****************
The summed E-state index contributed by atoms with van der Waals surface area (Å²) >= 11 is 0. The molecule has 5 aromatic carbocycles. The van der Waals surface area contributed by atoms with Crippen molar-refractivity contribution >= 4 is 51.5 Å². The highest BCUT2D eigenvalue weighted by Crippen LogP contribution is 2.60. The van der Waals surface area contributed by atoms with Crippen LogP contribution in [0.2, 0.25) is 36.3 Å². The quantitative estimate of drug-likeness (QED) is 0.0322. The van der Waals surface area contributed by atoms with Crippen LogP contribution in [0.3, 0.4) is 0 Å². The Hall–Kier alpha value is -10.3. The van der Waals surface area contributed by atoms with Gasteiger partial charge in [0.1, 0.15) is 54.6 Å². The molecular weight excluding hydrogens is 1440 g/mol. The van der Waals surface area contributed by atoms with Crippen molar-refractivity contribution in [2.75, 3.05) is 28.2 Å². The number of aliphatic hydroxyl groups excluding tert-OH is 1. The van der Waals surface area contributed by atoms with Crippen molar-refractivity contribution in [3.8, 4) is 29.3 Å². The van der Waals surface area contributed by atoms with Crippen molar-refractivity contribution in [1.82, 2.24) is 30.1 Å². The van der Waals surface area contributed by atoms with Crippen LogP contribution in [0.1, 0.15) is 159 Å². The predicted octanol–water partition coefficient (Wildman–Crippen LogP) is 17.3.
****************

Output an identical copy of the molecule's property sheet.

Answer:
The summed E-state index contributed by atoms with van der Waals surface area (Å²) >= 11 is 0. The molecule has 5 aromatic carbocycles. The van der Waals surface area contributed by atoms with Crippen molar-refractivity contribution >= 4 is 51.5 Å². The highest BCUT2D eigenvalue weighted by Crippen LogP contribution is 2.60. The van der Waals surface area contributed by atoms with Crippen LogP contribution in [0.2, 0.25) is 36.3 Å². The quantitative estimate of drug-likeness (QED) is 0.0322. The van der Waals surface area contributed by atoms with Crippen LogP contribution in [0.3, 0.4) is 0 Å². The Hall–Kier alpha value is -10.3. The van der Waals surface area contributed by atoms with Gasteiger partial charge in [0.1, 0.15) is 54.6 Å². The molecular weight excluding hydrogens is 1440 g/mol. The van der Waals surface area contributed by atoms with Crippen molar-refractivity contribution in [2.75, 3.05) is 28.2 Å². The number of aliphatic hydroxyl groups excluding tert-OH is 1. The van der Waals surface area contributed by atoms with Crippen molar-refractivity contribution in [3.8, 4) is 29.3 Å². The van der Waals surface area contributed by atoms with Crippen molar-refractivity contribution in [1.82, 2.24) is 30.1 Å². The van der Waals surface area contributed by atoms with Crippen LogP contribution in [0.1, 0.15) is 159 Å². The predicted octanol–water partition coefficient (Wildman–Crippen LogP) is 17.3.